New & Reviewed

Spotlight on: Flick HAT for Raspberry Pi

DIYODE Magazine

Issue 5, November 2017

There seems to be no end to the Sci-Fi TV shows and movies that show 3D images which the viewer can interact with, simply by using hand gestures in the air to rotate or move the image in 3D space. Well, we’re not entirely there yet (at least, not outside of a substantial virtual reality facility), but the Flick HAT does allow gesturing in 3D space, and more!

The Flick HAT arrived in a nice simple box that contained the HAT, nylon mounting/securing hardware, an info card, and some stickers. It mounts easily on top of your Raspberry Pi, which helps to keep everything tidy, although depending on your particular project, you may prefer to mount it via ribbon cable instead, as this enables your Raspberry Pi to be separated from the “gesture area”. The software is readily downloaded and easily installed with the documentation, making the set up all fairly straight forward.

As you would expect using the Flick HAT is a snack. Simply swipe (east to west, west to east, north to south, south to north), tap, or double tap on the surface. You can also use the airwheel gesture by moving your finger in a circular motion in the air, clockwise or anti-clockwise. By making a clockwise or counter-clockwise circular gesture, it simulates turning a tuning or volume knob on your Hi-Fi equipment.

The documentation suggests that you can gesture up to 15cm above the HAT. While this is true, we found the accuracy of the detection mechanisms weren’t quite as good for advanced gestures. This is part human and part machine at fault. The human element comes into play because the further you are from something, the more difficult it is to make an accurate gesture (at least, when it’s a small one).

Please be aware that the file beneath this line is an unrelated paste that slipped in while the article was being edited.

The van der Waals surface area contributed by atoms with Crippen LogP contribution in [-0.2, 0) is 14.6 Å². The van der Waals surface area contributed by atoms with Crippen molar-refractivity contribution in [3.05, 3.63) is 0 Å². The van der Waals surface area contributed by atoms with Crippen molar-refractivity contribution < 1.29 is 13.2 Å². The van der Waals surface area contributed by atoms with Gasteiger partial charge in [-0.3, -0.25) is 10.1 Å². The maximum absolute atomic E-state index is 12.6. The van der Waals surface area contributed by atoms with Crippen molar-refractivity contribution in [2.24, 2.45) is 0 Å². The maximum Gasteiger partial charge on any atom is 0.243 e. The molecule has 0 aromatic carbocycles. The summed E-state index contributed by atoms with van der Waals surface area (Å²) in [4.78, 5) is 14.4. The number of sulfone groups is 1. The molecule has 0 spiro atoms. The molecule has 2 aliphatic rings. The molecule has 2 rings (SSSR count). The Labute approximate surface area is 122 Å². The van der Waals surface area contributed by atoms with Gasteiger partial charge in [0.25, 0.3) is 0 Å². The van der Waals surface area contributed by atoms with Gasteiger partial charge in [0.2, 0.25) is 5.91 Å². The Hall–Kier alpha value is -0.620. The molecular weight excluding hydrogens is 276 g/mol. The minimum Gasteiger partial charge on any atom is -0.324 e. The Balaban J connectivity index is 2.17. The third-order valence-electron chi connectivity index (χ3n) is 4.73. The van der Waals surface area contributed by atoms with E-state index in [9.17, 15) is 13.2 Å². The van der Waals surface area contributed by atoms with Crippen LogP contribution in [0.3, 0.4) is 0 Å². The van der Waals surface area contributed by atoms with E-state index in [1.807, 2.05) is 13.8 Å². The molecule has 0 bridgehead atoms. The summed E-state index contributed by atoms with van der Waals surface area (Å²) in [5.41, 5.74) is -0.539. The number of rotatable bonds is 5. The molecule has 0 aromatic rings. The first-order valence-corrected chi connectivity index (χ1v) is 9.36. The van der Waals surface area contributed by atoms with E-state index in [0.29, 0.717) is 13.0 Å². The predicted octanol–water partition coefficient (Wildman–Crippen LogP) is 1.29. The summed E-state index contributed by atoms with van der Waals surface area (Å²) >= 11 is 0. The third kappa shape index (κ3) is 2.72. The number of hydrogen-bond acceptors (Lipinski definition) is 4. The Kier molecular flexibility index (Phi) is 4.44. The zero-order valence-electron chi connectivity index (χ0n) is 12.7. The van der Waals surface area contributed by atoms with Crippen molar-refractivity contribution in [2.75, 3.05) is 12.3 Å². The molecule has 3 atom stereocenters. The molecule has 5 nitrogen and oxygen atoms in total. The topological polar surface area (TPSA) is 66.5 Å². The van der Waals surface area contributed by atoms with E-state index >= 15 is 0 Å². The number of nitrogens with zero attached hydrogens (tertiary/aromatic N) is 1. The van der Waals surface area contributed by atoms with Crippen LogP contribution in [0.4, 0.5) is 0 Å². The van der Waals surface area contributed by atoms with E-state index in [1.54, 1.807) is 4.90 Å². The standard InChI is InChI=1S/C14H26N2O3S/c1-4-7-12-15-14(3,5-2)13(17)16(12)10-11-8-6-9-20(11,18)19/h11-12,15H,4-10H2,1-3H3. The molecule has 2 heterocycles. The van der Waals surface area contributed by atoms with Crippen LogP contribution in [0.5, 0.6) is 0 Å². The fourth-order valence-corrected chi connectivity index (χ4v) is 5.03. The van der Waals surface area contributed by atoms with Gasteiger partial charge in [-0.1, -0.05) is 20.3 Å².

What is clear about the Flick HAT is that it works really well, in the capacity which it’s meant to. The talk of 15cm “airspace” makes us think of more mid-air gestures, when the reality isn’t quite like that. If you’re looking for XBOX Kinect-style functionality, this is not the right choice for you. However, if you want an interface more akin to an advanced trackpad that doesn’t actually require surface-touch for all actions, then it’s brilliant!

You can easily run the included Flick Demo utility to see how the gesture values are provided from the Flick HAT, to make implementation into your projects a breeze, and without requiring any hardware other than the HAT and the Pi. It really couldn’t be any easier to get installed and running, ready to provide input to your most creative project yet!

Flick HAT and accessories available at Altronics